Sandra Mujinga at Tranen / Copenhagen, Denmark

Sandra Mujinga / Calluses

21 April - 20 May 2018

Gentofte Hovedbibliotek
Ahlmanns Allé 6
DK-2900 Hellerup

Photography by Jan Søndergaard.
Images courtesy of Sandra Mujinga and Tranen.

For Tranen’s new exhibition, Calluses, Norwegian artist Sandra Mujinga presents various forms of sculptures. Some feature printed pictures of black youngsters sticking their heads in front of the camera. They want be seen and heard. At the same time they cover their faces with their hands. They are hiding. In times when millions of portrait photos are taken, uploaded and distributed on a daily basis across the globe, everyone –with or without camera and Internet connection– increasingly gains in visibility. Everything seems to be documented and registered. At the same time, our new found visibility makes us more exposed and vulnerable.

The last couple of years, Mujinga has been preoccupied by a conflict between two tendencies which –throughout history– have left an ever bigger mark especially on Western societies. One tendency is increased visibility and celebration of minorities and diversity as a result of –among other things– civil rights movements and politics of identity and representation. The other tendency is increased monitoring, data collection and thus surveillance in an increasingly digitized society. New forms of both emancipation and oppression see the light of day.

‘Calluses’ means 'new tissues' or 'hard skin'. In her exhibition at Tranen, Mujinga explores how different types of skin and interfaces affect the encounter or clash between the individual and its surroundings. All works in the exhibition are characterized by elaborate treatment of different surfaces: dark skin colours that absorb light, transparent PVC that transmits light, and synthetic leather, which is resistant and hard to penetrate.

The title Calluses also suggests that the characteristics of a surface are not given once and for all. Our skin can change over time or be manipulated - like some animals shed their skin. Daily routines, hard physical labour or sports can harden the skin. The effects may be undesirable. They may also be intentional. Mujinga is interested in how this hardening of a surface can be a strategy for navigating in a hostile or unaccommodating terrain. Like the octopus, which is a recurring motif in the artist's work and the exhibition at Tranen, people can change their appearance in order to adapt to specific environments.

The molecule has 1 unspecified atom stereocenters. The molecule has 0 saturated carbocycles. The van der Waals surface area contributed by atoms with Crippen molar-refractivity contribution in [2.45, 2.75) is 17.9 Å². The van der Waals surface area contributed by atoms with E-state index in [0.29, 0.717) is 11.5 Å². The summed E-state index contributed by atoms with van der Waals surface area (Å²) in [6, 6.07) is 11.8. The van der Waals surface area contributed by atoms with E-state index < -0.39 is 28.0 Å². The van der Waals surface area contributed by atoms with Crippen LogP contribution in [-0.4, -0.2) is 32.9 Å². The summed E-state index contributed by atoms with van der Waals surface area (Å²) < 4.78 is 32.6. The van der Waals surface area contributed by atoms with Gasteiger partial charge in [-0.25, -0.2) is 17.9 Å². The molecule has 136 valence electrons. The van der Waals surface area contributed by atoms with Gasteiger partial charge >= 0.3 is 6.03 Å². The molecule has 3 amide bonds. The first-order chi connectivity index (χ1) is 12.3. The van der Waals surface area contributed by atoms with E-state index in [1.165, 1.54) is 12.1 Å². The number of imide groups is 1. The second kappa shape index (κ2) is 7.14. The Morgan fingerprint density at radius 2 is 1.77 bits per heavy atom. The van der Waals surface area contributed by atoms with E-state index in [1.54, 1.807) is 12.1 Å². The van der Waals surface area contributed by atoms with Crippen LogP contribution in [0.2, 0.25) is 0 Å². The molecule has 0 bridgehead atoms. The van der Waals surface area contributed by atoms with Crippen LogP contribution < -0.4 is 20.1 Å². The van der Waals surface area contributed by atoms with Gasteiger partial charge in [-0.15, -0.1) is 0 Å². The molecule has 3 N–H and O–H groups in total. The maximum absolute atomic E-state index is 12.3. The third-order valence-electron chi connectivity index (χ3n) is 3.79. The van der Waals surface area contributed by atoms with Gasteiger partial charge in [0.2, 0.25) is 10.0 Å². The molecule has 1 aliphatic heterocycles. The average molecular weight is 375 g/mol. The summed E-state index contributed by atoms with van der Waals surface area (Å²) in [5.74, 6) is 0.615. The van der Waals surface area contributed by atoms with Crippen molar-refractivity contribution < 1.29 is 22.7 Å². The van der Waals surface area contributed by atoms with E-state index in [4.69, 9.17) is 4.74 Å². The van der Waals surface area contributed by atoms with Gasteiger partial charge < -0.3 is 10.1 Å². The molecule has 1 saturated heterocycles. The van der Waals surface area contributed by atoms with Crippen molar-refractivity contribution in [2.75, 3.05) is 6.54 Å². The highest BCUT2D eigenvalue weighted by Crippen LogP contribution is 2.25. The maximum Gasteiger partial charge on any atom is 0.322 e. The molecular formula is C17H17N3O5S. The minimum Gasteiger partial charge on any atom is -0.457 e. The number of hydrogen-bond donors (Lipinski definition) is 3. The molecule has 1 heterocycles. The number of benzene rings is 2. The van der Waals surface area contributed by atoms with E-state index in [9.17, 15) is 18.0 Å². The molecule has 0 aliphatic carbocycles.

By use of digital filters we can upload other versions of ourselves to the web. By use of garments we can multiply the layers with which we face the world and protect ourselves against it. Through hardening of the skin, transparent tissue can be transformed into an opaque surface.

Several of Mujinga's works are not just passive objects, which the public can circle around and contemplate. Her so-called wearable sculptures made of synthetic leather can also be worn as clothes. In other words, these sculptures are not just things that can be seen from the outside. They can also be animated from within. The sculptures are clothes that bodies can inhabit. They are places to which people can withdraw in order to disappear from the surface of the earth. With this new exhibition at Tranen, Mujinga reveals a series of new works, which also serve as means to conceal oneself in a world, where transparency and visibility are both encouraging and cursed.

Toke Lykkeberg,
Director of Tranen

Sandra Mujinga (NO, 1989) is a Norwegian citizen, born in the Democratic Republic of Congo, based in Berlin and educated at the Malmö Art School.

Thanks to Rhea Dall, Head of the UKS, Young Artists Society in Oslo, in collaboration with which the exhibition is organized.